In the crisp air of late October, we packed up Chris’ mom’s car and embarked on our second installment of the Field Trip series.
This time we took over Big Blue North, a 1920’s church converted into a stunning recording studio, nestled in a wondrous neighborhood of Utica, New York. We filmed sessions, ate tacos, drank Utica Club, got intimate over some podcast talk; but ultimately hung out with some of our favorite (which also happen to be some of the most talented) artists of the East Coast.
We present to you our second session of the series but encourage you to stay tuned for the rest:
by Sean McVerry
Okay, first of all, I love getting out of the city in the Fall. Especially if I go upstate New York. Especially to make music. Especially to hang with pals/make new pals. I always feel when I’m doing that first stretch of the drive out of Manhattan onto Interstate 87, I’m escaping some huge, looming colossus that doesn’t subside until you hit that first rest area by Monroe and the trees start to outnumber the buildings. That being said, the whole Field Trip experience at Big Blue North, for me was like this great, big weekend-long exhale.
I remember pulling up to the Big Blue North apartment aka The Fort (which looks like a Real World house by the way) with my manager Aristotle and creative confidant/roommate Christina. As soon as we walked in we were just thrown into this forty eight hour family. Between the guys from Best Behavior, and all of the Play Too Much production crew, there wasn’t even that awkward “first meeting new people” kind of vibe. We all just drank a ton of beers and talked music, and food and venues, and how much Cameo gallery sucked (although I kind of liked it :/ ). It was just instant comfort and really set the tone for the whole weekend.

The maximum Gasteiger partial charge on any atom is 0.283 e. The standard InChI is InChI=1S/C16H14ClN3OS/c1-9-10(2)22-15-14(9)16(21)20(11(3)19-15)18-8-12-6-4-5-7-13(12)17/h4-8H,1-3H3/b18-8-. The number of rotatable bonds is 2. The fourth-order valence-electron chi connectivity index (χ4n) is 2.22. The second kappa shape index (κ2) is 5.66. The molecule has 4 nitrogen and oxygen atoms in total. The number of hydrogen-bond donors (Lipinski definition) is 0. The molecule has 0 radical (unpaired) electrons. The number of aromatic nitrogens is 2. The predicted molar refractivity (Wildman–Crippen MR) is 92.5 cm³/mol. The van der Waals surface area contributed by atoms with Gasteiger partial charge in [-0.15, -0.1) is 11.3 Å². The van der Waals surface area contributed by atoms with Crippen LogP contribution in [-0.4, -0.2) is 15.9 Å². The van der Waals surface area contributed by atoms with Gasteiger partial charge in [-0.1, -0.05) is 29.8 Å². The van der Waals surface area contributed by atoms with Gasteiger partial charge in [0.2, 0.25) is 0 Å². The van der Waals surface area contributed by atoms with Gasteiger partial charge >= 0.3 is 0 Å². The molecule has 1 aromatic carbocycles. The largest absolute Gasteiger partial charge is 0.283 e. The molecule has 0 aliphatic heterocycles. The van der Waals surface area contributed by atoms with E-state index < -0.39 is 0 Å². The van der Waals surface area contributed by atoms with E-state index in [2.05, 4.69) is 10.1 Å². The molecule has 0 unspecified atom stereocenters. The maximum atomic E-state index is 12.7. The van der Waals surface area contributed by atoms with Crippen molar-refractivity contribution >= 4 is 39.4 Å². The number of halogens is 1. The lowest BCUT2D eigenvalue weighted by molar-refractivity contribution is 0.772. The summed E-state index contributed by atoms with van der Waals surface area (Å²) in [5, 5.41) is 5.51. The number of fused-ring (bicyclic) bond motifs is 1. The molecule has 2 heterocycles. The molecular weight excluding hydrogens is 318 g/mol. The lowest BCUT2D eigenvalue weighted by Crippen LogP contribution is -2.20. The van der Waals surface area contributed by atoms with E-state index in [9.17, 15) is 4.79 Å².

I really could gush over Big Blue North Studio for pages on end, but for the sake of brevity— I couldn’t imagine a more beautiful place to create music. The space itself personally warranted performances I felt I really connected to and had such an incredible vibe. Not to mention, Jeff and Pam (The folks behind BBN) are actually the greatest people on this earth and made everything so seamless and fun.
“Kerosene” is the first single off of my first solo EP, Hourglass Switchboard. It’s one of the older songs on the record, and originally I wrote it on a mandolin that I could barely play. I remember getting too caught up in muscle memory of instruments I was more comfortable with (piano, guitar) and I kept going back to the same shapes, chords, progressions. Picking up an instrument I knew next to nothing about kind of put me in a position to rely on melody and dynamics to achieve the emotional effect I wanted to convey. As for lyrical content— I tend to provide less information so people can make their own connections with it and not get distracted with whatever melodrama I’m preaching about. The recorded version of “Kerosene” is a bit more fleshed out and realized arrangement-wise, but for the most part this is how I normally perform the song live.
Sean McVerry is a singer, songwriter and multi instrumentalist from Middlebury, CT. He has ability to seamlessly blend Pop and Indie Rock with elements of Electronica. His first EP, Hourglass Switchboard I, is out later this month.